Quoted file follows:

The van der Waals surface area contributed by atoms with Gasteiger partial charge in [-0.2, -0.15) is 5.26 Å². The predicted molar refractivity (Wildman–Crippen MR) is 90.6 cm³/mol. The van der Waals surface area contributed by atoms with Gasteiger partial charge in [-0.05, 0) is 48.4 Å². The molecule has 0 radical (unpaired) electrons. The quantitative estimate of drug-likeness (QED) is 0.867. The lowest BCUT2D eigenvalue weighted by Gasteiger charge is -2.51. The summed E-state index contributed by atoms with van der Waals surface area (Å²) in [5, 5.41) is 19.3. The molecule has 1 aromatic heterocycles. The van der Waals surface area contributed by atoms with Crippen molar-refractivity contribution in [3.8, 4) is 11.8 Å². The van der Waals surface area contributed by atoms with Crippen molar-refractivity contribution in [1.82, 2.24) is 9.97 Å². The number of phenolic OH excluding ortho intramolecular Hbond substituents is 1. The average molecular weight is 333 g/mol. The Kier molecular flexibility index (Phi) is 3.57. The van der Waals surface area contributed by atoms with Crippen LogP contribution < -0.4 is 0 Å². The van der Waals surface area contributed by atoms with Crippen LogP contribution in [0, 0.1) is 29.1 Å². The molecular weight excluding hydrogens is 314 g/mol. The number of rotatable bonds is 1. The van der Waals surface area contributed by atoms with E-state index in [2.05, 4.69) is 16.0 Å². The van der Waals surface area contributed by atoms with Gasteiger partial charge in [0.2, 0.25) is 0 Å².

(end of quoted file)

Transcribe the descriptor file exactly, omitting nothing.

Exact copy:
The van der Waals surface area contributed by atoms with Gasteiger partial charge in [-0.2, -0.15) is 5.26 Å². The predicted molar refractivity (Wildman–Crippen MR) is 90.6 cm³/mol. The van der Waals surface area contributed by atoms with Gasteiger partial charge in [-0.05, 0) is 48.4 Å². The molecule has 0 radical (unpaired) electrons. The quantitative estimate of drug-likeness (QED) is 0.867. The lowest BCUT2D eigenvalue weighted by Gasteiger charge is -2.51. The summed E-state index contributed by atoms with van der Waals surface area (Å²) in [5, 5.41) is 19.3. The molecule has 1 aromatic heterocycles. The van der Waals surface area contributed by atoms with Crippen molar-refractivity contribution in [3.8, 4) is 11.8 Å². The van der Waals surface area contributed by atoms with Crippen molar-refractivity contribution in [1.82, 2.24) is 9.97 Å². The number of phenolic OH excluding ortho intramolecular Hbond substituents is 1. The average molecular weight is 333 g/mol. The Kier molecular flexibility index (Phi) is 3.57. The van der Waals surface area contributed by atoms with Crippen LogP contribution < -0.4 is 0 Å². The van der Waals surface area contributed by atoms with Crippen LogP contribution in [0, 0.1) is 29.1 Å². The molecular weight excluding hydrogens is 314 g/mol. The number of rotatable bonds is 1. The van der Waals surface area contributed by atoms with E-state index in [2.05, 4.69) is 16.0 Å². The van der Waals surface area contributed by atoms with Gasteiger partial charge in [0.2, 0.25) is 0 Å².